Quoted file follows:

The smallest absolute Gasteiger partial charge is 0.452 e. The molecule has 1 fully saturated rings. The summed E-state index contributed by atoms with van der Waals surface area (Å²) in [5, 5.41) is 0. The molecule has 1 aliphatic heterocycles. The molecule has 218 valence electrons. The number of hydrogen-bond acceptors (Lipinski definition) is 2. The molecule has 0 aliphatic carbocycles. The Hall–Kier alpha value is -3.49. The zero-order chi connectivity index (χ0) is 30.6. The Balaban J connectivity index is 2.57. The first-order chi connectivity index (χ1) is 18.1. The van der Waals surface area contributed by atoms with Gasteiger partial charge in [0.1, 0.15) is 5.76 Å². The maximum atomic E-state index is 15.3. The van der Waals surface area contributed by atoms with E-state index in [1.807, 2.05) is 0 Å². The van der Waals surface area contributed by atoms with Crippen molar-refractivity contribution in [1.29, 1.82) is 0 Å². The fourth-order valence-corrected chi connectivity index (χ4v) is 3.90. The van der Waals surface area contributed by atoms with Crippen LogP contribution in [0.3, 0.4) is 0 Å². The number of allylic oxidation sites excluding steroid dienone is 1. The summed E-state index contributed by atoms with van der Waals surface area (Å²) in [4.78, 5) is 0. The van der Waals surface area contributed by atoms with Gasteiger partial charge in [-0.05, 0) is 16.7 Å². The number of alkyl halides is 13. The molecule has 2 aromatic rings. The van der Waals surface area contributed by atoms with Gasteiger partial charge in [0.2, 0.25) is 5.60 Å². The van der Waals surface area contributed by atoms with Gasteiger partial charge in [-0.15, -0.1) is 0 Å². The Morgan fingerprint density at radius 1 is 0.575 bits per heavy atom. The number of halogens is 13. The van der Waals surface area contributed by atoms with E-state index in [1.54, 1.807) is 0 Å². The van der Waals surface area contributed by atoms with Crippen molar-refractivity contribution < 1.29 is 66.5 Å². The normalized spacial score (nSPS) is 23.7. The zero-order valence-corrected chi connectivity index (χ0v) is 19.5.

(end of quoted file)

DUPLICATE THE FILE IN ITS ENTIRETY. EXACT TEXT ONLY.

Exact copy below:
The smallest absolute Gasteiger partial charge is 0.452 e. The molecule has 1 fully saturated rings. The summed E-state index contributed by atoms with van der Waals surface area (Å²) in [5, 5.41) is 0. The molecule has 1 aliphatic heterocycles. The molecule has 218 valence electrons. The number of hydrogen-bond acceptors (Lipinski definition) is 2. The molecule has 0 aliphatic carbocycles. The Hall–Kier alpha value is -3.49. The zero-order chi connectivity index (χ0) is 30.6. The Balaban J connectivity index is 2.57. The first-order chi connectivity index (χ1) is 18.1. The van der Waals surface area contributed by atoms with Gasteiger partial charge in [0.1, 0.15) is 5.76 Å². The maximum atomic E-state index is 15.3. The van der Waals surface area contributed by atoms with E-state index in [1.807, 2.05) is 0 Å². The van der Waals surface area contributed by atoms with Crippen molar-refractivity contribution in [1.29, 1.82) is 0 Å². The fourth-order valence-corrected chi connectivity index (χ4v) is 3.90. The van der Waals surface area contributed by atoms with Crippen LogP contribution in [0.3, 0.4) is 0 Å². The number of allylic oxidation sites excluding steroid dienone is 1. The summed E-state index contributed by atoms with van der Waals surface area (Å²) in [4.78, 5) is 0. The van der Waals surface area contributed by atoms with Gasteiger partial charge in [-0.05, 0) is 16.7 Å². The number of alkyl halides is 13. The molecule has 2 aromatic rings. The van der Waals surface area contributed by atoms with Gasteiger partial charge in [0.2, 0.25) is 5.60 Å². The van der Waals surface area contributed by atoms with Gasteiger partial charge in [-0.15, -0.1) is 0 Å². The Morgan fingerprint density at radius 1 is 0.575 bits per heavy atom. The number of halogens is 13. The van der Waals surface area contributed by atoms with E-state index in [1.54, 1.807) is 0 Å². The van der Waals surface area contributed by atoms with Crippen molar-refractivity contribution < 1.29 is 66.5 Å². The normalized spacial score (nSPS) is 23.7. The zero-order valence-corrected chi connectivity index (χ0v) is 19.5.